Ansam is one of hundreds if not thousands of Iraqis who've put their lives on the line for U.S. forces only to be denied or blocked from immigrating to the United States. Last year, the United States resettled just 202 Iraqi refugees. The State Department has announced plans to expand its resettlement program to some 7,000 refugees annually, with priority going to Iraqis who've worked with the U.S. government.
Documents from Ansam's asylum file and interviews with her advocates and her in Baghdad portray a woman left to fend for herself in the new Iraq.
Her father died of a heart attack in 1993. Her mother and four younger sisters were killed in a mortar barrage the first week of the war. Her tribe—the Dulaimys, Anbar's most powerful clan—has disavowed her because her family converted to Christianity and she works with Americans.
Ansam's photo and full name are posted throughout Fallujah's mosques, marking her for death. Insurgents regularly call or text-message her with threats and vile accusations. Unlike the base's other Arabic-language interpreters, Ansam can't risk leaving "the wire" for breaks. She works 12-hour shifts seven days a week and spends her nights watching sitcoms or reading Nora Roberts novels.
"She really has no other place to go. She could go to Europe, but she's really been with Americans for the past four years," Williams said. "She watches our television, she reads our papers, she interprets our words on freedom and democracy, even though this freedom and democracy will never be for her. She has too many strikes against her in Iraq."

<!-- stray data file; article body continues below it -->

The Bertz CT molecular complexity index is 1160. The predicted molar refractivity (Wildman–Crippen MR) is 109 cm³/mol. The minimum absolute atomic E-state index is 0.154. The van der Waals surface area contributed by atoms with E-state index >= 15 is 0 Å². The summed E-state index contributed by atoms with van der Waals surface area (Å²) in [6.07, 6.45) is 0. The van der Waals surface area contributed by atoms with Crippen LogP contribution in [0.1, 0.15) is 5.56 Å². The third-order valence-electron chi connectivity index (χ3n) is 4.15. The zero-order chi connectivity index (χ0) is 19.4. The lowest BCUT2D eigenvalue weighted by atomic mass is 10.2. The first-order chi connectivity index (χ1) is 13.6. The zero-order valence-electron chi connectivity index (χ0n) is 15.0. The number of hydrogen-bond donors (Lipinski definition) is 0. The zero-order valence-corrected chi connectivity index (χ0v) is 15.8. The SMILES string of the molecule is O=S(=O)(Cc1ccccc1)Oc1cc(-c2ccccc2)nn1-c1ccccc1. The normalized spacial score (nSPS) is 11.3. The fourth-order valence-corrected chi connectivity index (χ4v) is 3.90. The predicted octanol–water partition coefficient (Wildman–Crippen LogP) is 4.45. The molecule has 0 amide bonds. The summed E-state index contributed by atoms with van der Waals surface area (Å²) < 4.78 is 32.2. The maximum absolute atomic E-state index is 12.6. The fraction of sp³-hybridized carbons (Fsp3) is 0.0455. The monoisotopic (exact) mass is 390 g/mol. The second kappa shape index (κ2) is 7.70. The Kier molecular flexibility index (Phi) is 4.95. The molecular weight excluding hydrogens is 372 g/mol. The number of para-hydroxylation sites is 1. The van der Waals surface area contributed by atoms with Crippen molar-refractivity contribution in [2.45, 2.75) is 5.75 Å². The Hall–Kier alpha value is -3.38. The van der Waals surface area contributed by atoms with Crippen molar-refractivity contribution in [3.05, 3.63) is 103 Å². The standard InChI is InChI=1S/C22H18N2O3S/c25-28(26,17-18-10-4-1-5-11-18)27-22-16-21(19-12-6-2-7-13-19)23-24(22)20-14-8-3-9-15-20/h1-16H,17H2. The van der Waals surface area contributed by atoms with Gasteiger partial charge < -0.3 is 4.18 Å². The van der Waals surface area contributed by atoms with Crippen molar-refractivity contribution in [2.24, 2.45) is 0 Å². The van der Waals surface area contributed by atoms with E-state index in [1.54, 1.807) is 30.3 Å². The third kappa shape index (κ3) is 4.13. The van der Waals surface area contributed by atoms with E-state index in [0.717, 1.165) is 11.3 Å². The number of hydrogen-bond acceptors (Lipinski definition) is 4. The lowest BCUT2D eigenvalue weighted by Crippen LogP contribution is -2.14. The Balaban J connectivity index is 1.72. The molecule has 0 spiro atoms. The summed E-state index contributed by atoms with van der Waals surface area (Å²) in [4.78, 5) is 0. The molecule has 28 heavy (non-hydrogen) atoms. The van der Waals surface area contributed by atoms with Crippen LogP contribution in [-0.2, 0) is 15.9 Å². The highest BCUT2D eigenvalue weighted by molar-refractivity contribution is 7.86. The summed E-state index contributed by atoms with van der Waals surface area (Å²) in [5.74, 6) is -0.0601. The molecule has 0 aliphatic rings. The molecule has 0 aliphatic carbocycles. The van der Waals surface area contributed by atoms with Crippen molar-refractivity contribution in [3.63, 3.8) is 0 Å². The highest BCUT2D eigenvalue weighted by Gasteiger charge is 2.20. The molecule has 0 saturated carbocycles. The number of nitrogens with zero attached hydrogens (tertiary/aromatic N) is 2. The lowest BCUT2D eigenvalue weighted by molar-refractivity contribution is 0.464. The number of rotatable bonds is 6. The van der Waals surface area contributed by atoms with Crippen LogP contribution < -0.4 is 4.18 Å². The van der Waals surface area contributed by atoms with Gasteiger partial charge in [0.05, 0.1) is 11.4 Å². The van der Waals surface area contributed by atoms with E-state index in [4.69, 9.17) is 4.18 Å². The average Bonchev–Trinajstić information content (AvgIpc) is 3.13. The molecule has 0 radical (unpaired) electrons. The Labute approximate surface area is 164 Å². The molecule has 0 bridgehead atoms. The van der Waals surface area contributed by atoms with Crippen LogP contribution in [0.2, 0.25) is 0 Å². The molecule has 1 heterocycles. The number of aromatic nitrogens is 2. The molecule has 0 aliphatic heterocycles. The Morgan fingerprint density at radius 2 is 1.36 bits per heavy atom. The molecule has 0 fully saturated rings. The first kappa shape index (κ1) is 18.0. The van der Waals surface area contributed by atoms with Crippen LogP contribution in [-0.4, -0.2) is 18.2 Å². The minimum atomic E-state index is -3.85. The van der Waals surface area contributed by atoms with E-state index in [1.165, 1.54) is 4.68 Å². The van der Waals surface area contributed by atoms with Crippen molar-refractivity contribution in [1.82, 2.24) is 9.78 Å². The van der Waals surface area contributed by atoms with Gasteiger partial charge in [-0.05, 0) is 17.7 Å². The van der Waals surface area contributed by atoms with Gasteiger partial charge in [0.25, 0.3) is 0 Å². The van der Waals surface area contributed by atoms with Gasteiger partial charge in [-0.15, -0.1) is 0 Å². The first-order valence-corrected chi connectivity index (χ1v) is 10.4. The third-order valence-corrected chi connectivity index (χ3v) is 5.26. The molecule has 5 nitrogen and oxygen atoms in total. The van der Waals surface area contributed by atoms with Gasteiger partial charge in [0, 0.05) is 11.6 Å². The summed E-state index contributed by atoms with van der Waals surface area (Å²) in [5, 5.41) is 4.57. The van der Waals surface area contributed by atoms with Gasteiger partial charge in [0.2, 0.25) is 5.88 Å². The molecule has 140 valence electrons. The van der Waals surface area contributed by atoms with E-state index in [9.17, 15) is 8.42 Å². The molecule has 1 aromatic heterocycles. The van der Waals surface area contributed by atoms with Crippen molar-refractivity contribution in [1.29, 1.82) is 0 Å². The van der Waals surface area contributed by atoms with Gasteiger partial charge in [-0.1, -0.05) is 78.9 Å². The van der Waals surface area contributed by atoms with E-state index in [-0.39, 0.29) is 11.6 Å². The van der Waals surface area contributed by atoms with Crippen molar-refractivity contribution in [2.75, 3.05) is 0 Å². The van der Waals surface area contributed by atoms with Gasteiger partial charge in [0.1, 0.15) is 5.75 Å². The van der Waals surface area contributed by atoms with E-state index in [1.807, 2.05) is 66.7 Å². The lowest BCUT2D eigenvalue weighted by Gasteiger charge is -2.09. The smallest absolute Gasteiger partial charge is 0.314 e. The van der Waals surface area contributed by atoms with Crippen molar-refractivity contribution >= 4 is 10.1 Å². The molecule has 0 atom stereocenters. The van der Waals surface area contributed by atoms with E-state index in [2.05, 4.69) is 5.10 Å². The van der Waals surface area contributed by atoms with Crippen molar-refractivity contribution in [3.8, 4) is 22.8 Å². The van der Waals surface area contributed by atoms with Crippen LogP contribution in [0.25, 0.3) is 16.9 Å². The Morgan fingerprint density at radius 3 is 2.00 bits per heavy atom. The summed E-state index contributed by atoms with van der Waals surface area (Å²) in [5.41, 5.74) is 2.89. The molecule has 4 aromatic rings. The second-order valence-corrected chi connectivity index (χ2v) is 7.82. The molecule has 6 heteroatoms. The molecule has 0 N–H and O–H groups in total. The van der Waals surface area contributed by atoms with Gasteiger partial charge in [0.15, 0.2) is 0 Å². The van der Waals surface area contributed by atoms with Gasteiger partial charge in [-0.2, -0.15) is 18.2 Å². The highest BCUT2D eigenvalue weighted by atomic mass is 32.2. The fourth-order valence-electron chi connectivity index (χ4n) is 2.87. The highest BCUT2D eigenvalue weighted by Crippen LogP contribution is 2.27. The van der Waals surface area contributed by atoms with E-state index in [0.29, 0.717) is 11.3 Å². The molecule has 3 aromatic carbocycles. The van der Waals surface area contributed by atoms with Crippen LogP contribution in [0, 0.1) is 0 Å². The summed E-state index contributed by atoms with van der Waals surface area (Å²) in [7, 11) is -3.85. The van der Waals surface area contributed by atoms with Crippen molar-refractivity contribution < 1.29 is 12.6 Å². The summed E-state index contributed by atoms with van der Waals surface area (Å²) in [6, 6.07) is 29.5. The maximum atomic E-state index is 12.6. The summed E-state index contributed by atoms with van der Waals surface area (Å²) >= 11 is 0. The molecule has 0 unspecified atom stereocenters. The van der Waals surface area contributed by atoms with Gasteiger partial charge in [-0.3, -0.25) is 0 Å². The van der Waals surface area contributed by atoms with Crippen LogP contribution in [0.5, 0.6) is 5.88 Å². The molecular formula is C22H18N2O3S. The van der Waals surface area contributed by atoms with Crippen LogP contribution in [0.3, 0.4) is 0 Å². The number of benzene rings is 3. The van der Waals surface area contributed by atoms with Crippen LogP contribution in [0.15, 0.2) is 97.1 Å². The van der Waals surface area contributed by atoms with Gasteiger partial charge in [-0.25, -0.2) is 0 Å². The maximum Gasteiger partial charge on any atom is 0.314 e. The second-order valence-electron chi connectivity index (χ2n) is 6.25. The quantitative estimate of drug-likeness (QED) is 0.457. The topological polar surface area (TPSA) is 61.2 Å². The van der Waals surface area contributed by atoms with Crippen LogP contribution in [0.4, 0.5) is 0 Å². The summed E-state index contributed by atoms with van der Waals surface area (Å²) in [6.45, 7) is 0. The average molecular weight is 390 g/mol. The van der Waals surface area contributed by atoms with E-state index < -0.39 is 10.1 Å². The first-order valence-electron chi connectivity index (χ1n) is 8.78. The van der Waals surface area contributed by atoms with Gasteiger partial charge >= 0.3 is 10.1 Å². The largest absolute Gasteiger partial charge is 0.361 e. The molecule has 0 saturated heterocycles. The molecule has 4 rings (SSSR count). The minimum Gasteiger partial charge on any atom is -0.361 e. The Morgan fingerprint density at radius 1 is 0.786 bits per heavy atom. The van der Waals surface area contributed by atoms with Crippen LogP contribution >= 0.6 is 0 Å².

Ansam was denied a student visa, and she didn't make the cut for a military program that would have allowed her into the United States for 90 days. She was approved for another program to resettle at-risk interpreters, only to be told that the 50 slots already were filled. She's turned down sympathetic Marines who offered to marry her for the coveted U.S. "fiancee visa."
"I want to do it in a right way," Ansam said with a shrug.
Now, Williams is focused on Plan B: Renew Ansam's Iraqi passport, stick her on a U.S. military plane to Jordan and persuade the gatekeepers in Amman and Washington to put her on a fast track for asylum.
With virtually no expenses for the past four years, Ansam has managed to sock away a tidy sum. A female Marine captain who worked with Ansam in Fallujah wants the translator to live with her in Arizona until she finds her feet.
But the clock is ticking. Ansam's latest unit rotates out of Anbar this week and she still doesn't have her passport, even after paying more than $1,000 in bribes to Iraqi middlemen and taking risky taxi rides alone to Iraqi government offices outside the Green Zone.